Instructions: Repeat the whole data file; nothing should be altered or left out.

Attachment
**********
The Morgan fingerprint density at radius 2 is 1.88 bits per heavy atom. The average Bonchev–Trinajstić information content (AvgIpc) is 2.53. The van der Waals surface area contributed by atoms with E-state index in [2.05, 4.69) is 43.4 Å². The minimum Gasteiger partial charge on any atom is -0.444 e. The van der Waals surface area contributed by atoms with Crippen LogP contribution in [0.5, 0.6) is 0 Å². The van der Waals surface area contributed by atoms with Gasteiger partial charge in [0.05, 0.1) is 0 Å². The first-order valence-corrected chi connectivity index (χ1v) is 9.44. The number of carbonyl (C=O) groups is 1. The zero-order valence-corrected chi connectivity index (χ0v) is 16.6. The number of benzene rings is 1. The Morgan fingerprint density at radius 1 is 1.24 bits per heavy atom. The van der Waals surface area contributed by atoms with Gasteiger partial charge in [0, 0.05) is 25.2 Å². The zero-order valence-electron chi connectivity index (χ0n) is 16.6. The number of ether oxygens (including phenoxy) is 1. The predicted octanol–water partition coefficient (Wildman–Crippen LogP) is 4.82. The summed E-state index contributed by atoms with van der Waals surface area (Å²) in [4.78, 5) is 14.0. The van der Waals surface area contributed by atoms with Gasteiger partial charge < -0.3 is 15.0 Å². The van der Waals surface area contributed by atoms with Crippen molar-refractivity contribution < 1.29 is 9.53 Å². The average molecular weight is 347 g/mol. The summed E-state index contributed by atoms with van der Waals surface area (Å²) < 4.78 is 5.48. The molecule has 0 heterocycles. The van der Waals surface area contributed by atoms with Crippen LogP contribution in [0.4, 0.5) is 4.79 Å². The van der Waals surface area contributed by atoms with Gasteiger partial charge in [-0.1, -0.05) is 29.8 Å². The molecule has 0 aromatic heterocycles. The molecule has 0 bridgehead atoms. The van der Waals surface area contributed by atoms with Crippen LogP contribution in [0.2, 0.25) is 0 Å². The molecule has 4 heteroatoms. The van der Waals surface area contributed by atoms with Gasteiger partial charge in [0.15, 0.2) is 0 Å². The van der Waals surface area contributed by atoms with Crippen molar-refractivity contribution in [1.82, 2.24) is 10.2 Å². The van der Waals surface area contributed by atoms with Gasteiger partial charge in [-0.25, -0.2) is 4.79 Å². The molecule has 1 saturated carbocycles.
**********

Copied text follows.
The Morgan fingerprint density at radius 2 is 1.88 bits per heavy atom. The average Bonchev–Trinajstić information content (AvgIpc) is 2.53. The van der Waals surface area contributed by atoms with E-state index in [2.05, 4.69) is 43.4 Å². The minimum Gasteiger partial charge on any atom is -0.444 e. The van der Waals surface area contributed by atoms with Crippen LogP contribution in [0.5, 0.6) is 0 Å². The van der Waals surface area contributed by atoms with Gasteiger partial charge in [0.05, 0.1) is 0 Å². The first-order valence-corrected chi connectivity index (χ1v) is 9.44. The number of carbonyl (C=O) groups is 1. The zero-order valence-corrected chi connectivity index (χ0v) is 16.6. The number of benzene rings is 1. The Morgan fingerprint density at radius 1 is 1.24 bits per heavy atom. The van der Waals surface area contributed by atoms with Gasteiger partial charge in [0, 0.05) is 25.2 Å². The zero-order valence-electron chi connectivity index (χ0n) is 16.6. The number of ether oxygens (including phenoxy) is 1. The predicted octanol–water partition coefficient (Wildman–Crippen LogP) is 4.82. The summed E-state index contributed by atoms with van der Waals surface area (Å²) in [4.78, 5) is 14.0. The van der Waals surface area contributed by atoms with Gasteiger partial charge < -0.3 is 15.0 Å². The van der Waals surface area contributed by atoms with Crippen molar-refractivity contribution < 1.29 is 9.53 Å². The average molecular weight is 347 g/mol. The summed E-state index contributed by atoms with van der Waals surface area (Å²) < 4.78 is 5.48. The molecule has 0 heterocycles. The van der Waals surface area contributed by atoms with Crippen LogP contribution in [0.4, 0.5) is 4.79 Å². The van der Waals surface area contributed by atoms with Gasteiger partial charge in [-0.1, -0.05) is 29.8 Å². The molecule has 0 aromatic heterocycles. The molecule has 0 bridgehead atoms. The van der Waals surface area contributed by atoms with Crippen LogP contribution in [0.2, 0.25) is 0 Å². The molecule has 4 heteroatoms. The van der Waals surface area contributed by atoms with Gasteiger partial charge in [0.15, 0.2) is 0 Å². The van der Waals surface area contributed by atoms with Crippen molar-refractivity contribution in [1.82, 2.24) is 10.2 Å². The van der Waals surface area contributed by atoms with Gasteiger partial charge in [-0.25, -0.2) is 4.79 Å². The molecule has 1 saturated carbocycles.